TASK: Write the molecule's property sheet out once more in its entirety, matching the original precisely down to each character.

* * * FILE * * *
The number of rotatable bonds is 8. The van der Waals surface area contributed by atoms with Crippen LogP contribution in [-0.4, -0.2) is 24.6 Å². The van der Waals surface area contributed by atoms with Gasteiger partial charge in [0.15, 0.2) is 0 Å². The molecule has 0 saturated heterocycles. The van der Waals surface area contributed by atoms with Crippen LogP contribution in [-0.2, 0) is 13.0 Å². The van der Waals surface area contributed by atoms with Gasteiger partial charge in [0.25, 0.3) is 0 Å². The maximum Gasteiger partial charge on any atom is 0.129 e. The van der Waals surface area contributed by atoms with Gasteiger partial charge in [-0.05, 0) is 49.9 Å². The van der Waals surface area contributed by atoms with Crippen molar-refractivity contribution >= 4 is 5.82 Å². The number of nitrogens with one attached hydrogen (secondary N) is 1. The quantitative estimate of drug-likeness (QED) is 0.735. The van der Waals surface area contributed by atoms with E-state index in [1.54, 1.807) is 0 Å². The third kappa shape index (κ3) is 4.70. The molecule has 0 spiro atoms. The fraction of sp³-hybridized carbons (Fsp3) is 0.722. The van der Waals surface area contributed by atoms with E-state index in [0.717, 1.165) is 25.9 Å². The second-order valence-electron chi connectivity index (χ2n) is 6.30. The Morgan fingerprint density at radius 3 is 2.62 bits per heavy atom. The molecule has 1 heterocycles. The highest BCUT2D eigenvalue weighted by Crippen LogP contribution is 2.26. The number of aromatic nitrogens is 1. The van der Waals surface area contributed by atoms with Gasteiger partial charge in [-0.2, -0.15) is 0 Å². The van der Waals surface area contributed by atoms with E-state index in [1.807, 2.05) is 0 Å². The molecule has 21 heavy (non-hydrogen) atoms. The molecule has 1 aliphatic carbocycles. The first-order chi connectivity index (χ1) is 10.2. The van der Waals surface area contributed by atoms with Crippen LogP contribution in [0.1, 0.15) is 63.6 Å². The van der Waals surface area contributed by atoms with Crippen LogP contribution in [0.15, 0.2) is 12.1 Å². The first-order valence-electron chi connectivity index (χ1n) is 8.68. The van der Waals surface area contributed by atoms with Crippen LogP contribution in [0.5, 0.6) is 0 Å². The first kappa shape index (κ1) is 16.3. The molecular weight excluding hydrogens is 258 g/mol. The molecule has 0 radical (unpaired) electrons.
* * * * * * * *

The number of rotatable bonds is 8. The van der Waals surface area contributed by atoms with Crippen LogP contribution in [-0.4, -0.2) is 24.6 Å². The van der Waals surface area contributed by atoms with Gasteiger partial charge in [0.15, 0.2) is 0 Å². The molecule has 0 saturated heterocycles. The van der Waals surface area contributed by atoms with Crippen LogP contribution in [-0.2, 0) is 13.0 Å². The van der Waals surface area contributed by atoms with Gasteiger partial charge in [0.25, 0.3) is 0 Å². The maximum Gasteiger partial charge on any atom is 0.129 e. The van der Waals surface area contributed by atoms with Gasteiger partial charge in [-0.05, 0) is 49.9 Å². The van der Waals surface area contributed by atoms with Crippen molar-refractivity contribution >= 4 is 5.82 Å². The number of nitrogens with one attached hydrogen (secondary N) is 1. The quantitative estimate of drug-likeness (QED) is 0.735. The van der Waals surface area contributed by atoms with E-state index in [1.54, 1.807) is 0 Å². The third kappa shape index (κ3) is 4.70. The molecule has 0 spiro atoms. The fraction of sp³-hybridized carbons (Fsp3) is 0.722. The van der Waals surface area contributed by atoms with E-state index in [0.717, 1.165) is 25.9 Å². The second-order valence-electron chi connectivity index (χ2n) is 6.30. The Morgan fingerprint density at radius 3 is 2.62 bits per heavy atom. The molecule has 1 heterocycles. The highest BCUT2D eigenvalue weighted by Crippen LogP contribution is 2.26. The number of aromatic nitrogens is 1. The van der Waals surface area contributed by atoms with Gasteiger partial charge in [-0.2, -0.15) is 0 Å². The van der Waals surface area contributed by atoms with E-state index in [1.807, 2.05) is 0 Å². The molecule has 21 heavy (non-hydrogen) atoms. The molecule has 1 aliphatic carbocycles. The first-order chi connectivity index (χ1) is 10.2. The van der Waals surface area contributed by atoms with Crippen LogP contribution in [0.1, 0.15) is 63.6 Å². The van der Waals surface area contributed by atoms with Crippen LogP contribution in [0.15, 0.2) is 12.1 Å². The first-order valence-electron chi connectivity index (χ1n) is 8.68. The van der Waals surface area contributed by atoms with Crippen LogP contribution in [0.5, 0.6) is 0 Å². The first kappa shape index (κ1) is 16.3. The molecular weight excluding hydrogens is 258 g/mol. The molecule has 0 radical (unpaired) electrons.